Parents tend to be our own worst critics. We should be doing more, performing better, and never missing a beat. Unfortunately for parents, in pushing and criticising ourselves so hard, the people who tend to get hurt most from this “self-bullying” are our children.
Photo by Iakov Filimonov
We tend to think of bullying as happening among peers, but even parents with good intentions can be (unintentional) bullies. Hands Free Mama blogger and author Rachel Macy Stafford describes the effect of always trying to be in control, dictating and criticising:
My internal drill sergeant was continually pushing me to make everything sound better, look better, and taste better. My body, my house, and my achievements were never good enough. Holding myself to such unattainable standards weighed heavily on my soul and my inner turmoil eventually spilled out at people I loved the most.
Sadly, there was one person in particular who bore the brunt of my discontent: my first-born daughter.
She could not make a mess without me shaking my head in disappointment.
She could not forget her homework, her jacket, or her lunchbox without me making a big deal about it.
She could not spill, stain, break,or misplace without being made to feel like she’d made the worst mistake in the world.
Although it pains me to write this, I remember sighing heavily in annoyance when she fell down and hurt herself because it threw me off my “master schedule”. My daughter was not allowed to be a child who learned by trying and yes, sometimes failing.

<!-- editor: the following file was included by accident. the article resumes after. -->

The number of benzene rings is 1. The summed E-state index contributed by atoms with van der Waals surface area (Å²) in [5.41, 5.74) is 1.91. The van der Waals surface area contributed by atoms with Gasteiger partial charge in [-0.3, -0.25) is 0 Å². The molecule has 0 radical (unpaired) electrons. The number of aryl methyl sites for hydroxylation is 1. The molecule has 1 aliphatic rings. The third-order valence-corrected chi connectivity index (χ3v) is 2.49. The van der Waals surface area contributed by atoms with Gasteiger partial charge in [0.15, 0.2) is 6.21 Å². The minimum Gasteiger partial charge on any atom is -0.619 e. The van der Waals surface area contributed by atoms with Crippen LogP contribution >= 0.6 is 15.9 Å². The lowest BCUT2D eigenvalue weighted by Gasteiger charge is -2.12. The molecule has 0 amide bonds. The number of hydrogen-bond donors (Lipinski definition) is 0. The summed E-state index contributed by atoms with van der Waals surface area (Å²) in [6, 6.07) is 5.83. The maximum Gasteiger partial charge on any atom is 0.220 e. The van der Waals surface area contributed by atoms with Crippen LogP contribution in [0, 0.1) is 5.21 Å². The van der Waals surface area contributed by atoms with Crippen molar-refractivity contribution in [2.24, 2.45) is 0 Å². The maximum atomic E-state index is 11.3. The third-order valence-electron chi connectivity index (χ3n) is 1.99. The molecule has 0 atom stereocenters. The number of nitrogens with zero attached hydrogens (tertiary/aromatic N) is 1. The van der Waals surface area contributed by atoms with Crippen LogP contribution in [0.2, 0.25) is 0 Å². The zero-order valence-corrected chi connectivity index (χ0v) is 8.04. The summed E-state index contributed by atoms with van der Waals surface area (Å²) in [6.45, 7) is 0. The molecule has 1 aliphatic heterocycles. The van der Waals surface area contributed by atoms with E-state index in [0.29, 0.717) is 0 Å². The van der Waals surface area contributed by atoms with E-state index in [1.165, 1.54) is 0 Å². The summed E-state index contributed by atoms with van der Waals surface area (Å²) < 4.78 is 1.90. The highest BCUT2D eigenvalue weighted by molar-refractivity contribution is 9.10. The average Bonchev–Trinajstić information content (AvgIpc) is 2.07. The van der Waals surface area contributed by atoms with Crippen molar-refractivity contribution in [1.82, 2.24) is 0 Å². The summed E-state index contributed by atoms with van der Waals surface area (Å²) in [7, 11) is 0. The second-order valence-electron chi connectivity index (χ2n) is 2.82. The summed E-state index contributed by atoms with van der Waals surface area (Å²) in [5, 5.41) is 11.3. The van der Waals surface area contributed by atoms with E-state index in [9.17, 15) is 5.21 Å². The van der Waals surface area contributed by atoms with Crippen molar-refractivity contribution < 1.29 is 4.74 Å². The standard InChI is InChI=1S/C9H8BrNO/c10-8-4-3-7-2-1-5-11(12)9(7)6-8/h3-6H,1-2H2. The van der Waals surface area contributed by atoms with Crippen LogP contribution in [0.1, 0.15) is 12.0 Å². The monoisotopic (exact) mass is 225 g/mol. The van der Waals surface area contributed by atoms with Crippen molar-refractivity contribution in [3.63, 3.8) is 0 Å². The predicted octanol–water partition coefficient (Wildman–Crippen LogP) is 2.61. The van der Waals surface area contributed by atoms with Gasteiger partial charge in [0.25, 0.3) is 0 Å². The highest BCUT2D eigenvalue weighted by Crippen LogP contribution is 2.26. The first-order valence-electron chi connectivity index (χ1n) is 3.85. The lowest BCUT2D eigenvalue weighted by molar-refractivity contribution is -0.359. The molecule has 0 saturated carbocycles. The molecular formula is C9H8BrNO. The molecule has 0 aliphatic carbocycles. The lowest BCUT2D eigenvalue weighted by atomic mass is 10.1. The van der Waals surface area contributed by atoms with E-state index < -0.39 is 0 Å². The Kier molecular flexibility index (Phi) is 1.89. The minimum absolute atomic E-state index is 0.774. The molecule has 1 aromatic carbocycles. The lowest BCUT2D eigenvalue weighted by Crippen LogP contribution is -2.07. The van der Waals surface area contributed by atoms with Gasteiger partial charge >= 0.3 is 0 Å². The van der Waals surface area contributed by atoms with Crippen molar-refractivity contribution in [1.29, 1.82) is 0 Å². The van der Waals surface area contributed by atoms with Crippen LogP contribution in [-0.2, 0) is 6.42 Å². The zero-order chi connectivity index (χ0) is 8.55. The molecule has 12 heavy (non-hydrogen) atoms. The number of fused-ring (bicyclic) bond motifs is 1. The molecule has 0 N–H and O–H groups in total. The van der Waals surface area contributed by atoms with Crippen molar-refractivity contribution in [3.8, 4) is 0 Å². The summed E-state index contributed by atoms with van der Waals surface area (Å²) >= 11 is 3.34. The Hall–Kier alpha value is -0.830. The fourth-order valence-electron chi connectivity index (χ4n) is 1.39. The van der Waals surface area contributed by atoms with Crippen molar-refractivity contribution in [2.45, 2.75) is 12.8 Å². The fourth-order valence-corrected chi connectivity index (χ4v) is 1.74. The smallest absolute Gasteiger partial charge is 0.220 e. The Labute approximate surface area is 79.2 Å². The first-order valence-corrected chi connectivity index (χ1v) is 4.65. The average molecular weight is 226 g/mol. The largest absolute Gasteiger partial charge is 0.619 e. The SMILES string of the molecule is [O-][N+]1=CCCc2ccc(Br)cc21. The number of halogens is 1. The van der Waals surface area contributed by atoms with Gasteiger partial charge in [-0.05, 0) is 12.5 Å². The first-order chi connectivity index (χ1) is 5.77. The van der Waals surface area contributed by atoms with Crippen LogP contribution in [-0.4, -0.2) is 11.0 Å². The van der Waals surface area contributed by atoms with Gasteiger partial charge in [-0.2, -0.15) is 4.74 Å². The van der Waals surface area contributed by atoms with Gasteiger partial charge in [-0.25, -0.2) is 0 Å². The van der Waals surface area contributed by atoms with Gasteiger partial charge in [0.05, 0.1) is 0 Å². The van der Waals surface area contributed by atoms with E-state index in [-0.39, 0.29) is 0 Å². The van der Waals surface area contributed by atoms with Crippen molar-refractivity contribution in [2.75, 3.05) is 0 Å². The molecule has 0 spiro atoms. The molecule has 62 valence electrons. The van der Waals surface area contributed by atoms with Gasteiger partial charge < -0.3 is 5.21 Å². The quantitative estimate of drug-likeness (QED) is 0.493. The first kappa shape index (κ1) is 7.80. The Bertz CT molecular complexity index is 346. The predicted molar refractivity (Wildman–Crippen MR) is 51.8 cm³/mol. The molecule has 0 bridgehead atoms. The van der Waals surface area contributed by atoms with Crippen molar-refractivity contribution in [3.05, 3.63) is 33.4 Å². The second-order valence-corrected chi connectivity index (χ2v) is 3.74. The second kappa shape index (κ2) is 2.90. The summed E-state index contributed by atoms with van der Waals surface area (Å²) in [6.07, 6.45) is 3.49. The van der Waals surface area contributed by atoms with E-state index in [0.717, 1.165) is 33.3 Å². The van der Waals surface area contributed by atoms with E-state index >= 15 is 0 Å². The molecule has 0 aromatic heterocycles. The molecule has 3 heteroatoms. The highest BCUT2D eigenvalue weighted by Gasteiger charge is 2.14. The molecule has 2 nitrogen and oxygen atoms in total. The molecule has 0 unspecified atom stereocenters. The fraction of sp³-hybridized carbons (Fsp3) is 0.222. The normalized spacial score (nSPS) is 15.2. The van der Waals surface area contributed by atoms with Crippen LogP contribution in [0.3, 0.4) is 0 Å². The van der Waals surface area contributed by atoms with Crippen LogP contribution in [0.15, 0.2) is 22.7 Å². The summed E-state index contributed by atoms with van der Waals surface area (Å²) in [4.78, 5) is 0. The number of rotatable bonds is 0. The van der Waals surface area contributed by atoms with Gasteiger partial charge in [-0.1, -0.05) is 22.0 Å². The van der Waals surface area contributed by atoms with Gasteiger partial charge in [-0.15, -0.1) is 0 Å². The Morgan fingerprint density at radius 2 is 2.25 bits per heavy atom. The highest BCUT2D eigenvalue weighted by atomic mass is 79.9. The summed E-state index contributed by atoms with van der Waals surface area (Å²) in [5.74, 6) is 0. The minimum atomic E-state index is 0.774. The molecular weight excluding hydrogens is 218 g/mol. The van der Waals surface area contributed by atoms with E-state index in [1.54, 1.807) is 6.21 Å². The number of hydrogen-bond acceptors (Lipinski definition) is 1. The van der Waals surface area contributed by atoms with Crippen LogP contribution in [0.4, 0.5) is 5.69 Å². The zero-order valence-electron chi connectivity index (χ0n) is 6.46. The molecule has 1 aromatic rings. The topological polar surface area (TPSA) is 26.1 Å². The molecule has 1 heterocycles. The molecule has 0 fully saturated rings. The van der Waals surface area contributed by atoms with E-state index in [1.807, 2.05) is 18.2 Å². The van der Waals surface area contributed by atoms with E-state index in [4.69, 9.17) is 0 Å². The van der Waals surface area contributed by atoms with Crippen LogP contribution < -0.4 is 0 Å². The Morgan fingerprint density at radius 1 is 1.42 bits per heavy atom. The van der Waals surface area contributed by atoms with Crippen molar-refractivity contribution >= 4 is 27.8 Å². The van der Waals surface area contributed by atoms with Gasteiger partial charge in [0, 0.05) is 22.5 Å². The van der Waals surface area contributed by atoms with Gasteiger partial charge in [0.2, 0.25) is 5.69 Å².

Stafford’s turnaround moment came when she realised she had blamed her daughter instantly and automatically for something she didn’t do — and her daughter’s automatic, dejected reaction.
At that turning point, Stafford admitted to herself and her daughter:
I sat down on the edge of her bed and began saying things I’d never said to another human being — not even myself. “I feel mad inside a lot. I often speak badly about myself in my head. I bully myself. And when I bully myself, it makes me unhappy and then I treat others badly — especially you. It is not right, and I am going to stop. I am not sure how, but I will stop. I am so very sorry,” I vowed, trying not to cry.
Her “Stop! Only love today” technique is essentially about pausing before responding to children and letting them be the beautifully imperfect, perfect creatures they are. Basically, before you react, think: “Stop!” and instead of correction or perfection, react with as much love as you can muster. (That’s not to say you don’t need firm boundaries for specific situations.)
Parenting is a life-changing, soul-wrenching, patience-testing journey. Stafford’s call to ending the relentless pressure — on ourselves and our kids — is fuel for that journey. Hit up the link below for her eloquent post and, for further reading, Jennifer Meer’s post on the case against distracted living, when in two minutes she almost lost her daughter forever.
The Bully Too Close to Home [Hands Free Mama]